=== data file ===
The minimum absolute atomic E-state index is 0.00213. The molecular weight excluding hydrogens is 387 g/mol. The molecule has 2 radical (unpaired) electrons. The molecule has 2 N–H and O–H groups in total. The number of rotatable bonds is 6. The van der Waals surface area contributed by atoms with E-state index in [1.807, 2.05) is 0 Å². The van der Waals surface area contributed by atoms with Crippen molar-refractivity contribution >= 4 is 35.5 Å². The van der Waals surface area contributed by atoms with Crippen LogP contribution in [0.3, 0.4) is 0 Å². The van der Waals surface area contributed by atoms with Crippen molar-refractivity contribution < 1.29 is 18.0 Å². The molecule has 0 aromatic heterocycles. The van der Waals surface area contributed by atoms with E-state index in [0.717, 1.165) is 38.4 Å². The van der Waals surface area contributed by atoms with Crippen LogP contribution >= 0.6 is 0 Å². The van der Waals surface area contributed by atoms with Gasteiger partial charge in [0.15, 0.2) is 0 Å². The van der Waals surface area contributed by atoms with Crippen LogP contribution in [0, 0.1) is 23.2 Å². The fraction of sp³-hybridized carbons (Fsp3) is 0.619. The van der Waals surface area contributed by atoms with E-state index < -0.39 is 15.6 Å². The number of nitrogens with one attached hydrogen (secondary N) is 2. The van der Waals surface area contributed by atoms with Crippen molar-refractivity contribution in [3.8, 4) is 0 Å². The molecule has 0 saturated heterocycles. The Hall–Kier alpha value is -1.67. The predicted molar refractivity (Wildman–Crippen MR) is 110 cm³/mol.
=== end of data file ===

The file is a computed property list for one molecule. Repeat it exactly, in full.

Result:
The minimum absolute atomic E-state index is 0.00213. The molecular weight excluding hydrogens is 387 g/mol. The molecule has 2 radical (unpaired) electrons. The molecule has 2 N–H and O–H groups in total. The number of rotatable bonds is 6. The van der Waals surface area contributed by atoms with E-state index in [1.807, 2.05) is 0 Å². The van der Waals surface area contributed by atoms with Crippen molar-refractivity contribution >= 4 is 35.5 Å². The van der Waals surface area contributed by atoms with Crippen LogP contribution in [0.3, 0.4) is 0 Å². The van der Waals surface area contributed by atoms with Crippen molar-refractivity contribution < 1.29 is 18.0 Å². The molecule has 0 aromatic heterocycles. The van der Waals surface area contributed by atoms with E-state index in [0.717, 1.165) is 38.4 Å². The van der Waals surface area contributed by atoms with Crippen LogP contribution >= 0.6 is 0 Å². The van der Waals surface area contributed by atoms with Gasteiger partial charge in [0.15, 0.2) is 0 Å². The van der Waals surface area contributed by atoms with Crippen LogP contribution in [0, 0.1) is 23.2 Å². The fraction of sp³-hybridized carbons (Fsp3) is 0.619. The van der Waals surface area contributed by atoms with E-state index < -0.39 is 15.6 Å². The number of nitrogens with one attached hydrogen (secondary N) is 2. The van der Waals surface area contributed by atoms with Crippen molar-refractivity contribution in [3.8, 4) is 0 Å². The molecule has 0 saturated heterocycles. The Hall–Kier alpha value is -1.67. The predicted molar refractivity (Wildman–Crippen MR) is 110 cm³/mol.